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I am a PhD candidate in Ecological Economics at the University of Lausanne and have an interest in climate justice, post- and degrowth, anarchism as well as plural economics.
Established climate mitigation scenarios assume continued economic growth in all countries, and reconcile this with the Paris targets by betting on speculative technological change. Post-growth approaches may make it easier to achieve rapid mitigation while improving social outcomes, and should be explored by climate modellers.
1.5 °C scenarios reported by the Intergovernmental Panel on Climate Change (IPCC) rely on combinations of controversial negative emissions and unprecedented technological change, while assuming continued growth in gross domestic product (GDP). Thus far, the integrated assessment modelling community and the IPCC have neglected to consider degrowth s...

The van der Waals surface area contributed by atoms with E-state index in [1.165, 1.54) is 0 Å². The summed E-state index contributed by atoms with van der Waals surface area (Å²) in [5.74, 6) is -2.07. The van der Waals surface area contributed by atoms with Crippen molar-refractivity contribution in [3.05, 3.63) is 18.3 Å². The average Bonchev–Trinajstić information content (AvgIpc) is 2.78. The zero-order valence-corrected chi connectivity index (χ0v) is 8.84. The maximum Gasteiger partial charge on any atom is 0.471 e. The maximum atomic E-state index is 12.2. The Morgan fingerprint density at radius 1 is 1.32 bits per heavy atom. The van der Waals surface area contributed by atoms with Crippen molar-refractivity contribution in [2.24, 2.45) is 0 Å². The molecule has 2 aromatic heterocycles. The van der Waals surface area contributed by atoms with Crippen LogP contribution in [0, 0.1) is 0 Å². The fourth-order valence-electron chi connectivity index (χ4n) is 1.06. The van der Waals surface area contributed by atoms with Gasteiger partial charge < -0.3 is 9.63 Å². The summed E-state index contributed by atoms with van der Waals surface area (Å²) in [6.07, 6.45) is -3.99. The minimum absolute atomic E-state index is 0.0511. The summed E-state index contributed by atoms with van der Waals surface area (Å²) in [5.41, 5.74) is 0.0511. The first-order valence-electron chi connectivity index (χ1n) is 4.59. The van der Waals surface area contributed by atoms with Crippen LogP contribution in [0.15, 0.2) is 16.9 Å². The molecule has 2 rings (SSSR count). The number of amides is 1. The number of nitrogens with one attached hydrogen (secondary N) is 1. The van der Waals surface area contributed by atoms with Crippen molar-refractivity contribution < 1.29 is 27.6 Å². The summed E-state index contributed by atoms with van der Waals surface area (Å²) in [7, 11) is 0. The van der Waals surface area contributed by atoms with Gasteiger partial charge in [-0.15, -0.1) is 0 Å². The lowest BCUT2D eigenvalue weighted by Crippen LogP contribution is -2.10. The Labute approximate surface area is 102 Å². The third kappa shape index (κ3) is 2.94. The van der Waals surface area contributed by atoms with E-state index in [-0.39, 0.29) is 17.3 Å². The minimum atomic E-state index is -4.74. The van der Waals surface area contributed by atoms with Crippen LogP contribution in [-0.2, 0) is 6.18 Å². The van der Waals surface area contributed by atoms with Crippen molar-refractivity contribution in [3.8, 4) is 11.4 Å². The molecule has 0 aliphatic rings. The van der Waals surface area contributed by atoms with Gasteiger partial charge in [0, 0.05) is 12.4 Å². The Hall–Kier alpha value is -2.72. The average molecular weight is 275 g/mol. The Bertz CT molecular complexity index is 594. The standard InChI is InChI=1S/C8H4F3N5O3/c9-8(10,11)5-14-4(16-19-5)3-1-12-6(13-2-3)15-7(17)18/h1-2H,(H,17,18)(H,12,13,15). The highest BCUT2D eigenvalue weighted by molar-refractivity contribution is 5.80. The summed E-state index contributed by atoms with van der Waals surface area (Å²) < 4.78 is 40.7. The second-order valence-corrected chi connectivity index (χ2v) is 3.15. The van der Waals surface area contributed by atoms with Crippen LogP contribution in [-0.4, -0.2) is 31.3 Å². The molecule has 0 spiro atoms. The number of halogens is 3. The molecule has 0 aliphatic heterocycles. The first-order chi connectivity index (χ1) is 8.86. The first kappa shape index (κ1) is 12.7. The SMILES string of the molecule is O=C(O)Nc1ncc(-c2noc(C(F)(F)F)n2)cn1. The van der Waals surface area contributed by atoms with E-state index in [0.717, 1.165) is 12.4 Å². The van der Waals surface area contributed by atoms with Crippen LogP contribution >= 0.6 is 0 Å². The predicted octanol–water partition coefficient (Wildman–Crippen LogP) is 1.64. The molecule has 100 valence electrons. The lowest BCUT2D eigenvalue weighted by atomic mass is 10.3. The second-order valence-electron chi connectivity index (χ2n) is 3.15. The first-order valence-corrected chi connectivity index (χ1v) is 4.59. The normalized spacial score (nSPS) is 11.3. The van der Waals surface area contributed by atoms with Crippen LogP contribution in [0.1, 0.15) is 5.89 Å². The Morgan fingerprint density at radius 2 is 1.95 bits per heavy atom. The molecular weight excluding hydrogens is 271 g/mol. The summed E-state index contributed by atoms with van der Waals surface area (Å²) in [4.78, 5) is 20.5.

For over half a century, worldwide growth in affluence has continuously increased resource use and pollutant emissions far more rapidly than these have been reduced through better technology. The affluent citizens of the world are responsible for most environmental impacts and are central to any future prospect of retreating to safer environmental...
Many studies have concluded that the current global economy can transition from fossil fuels to be powered entirely by renewable energy. While supporting such transition, we critique analysis purporting to conclusively demonstrate feasibility. Deep uncertainties remain about whether renewables can maintain, let alone grow, the range and scale of en...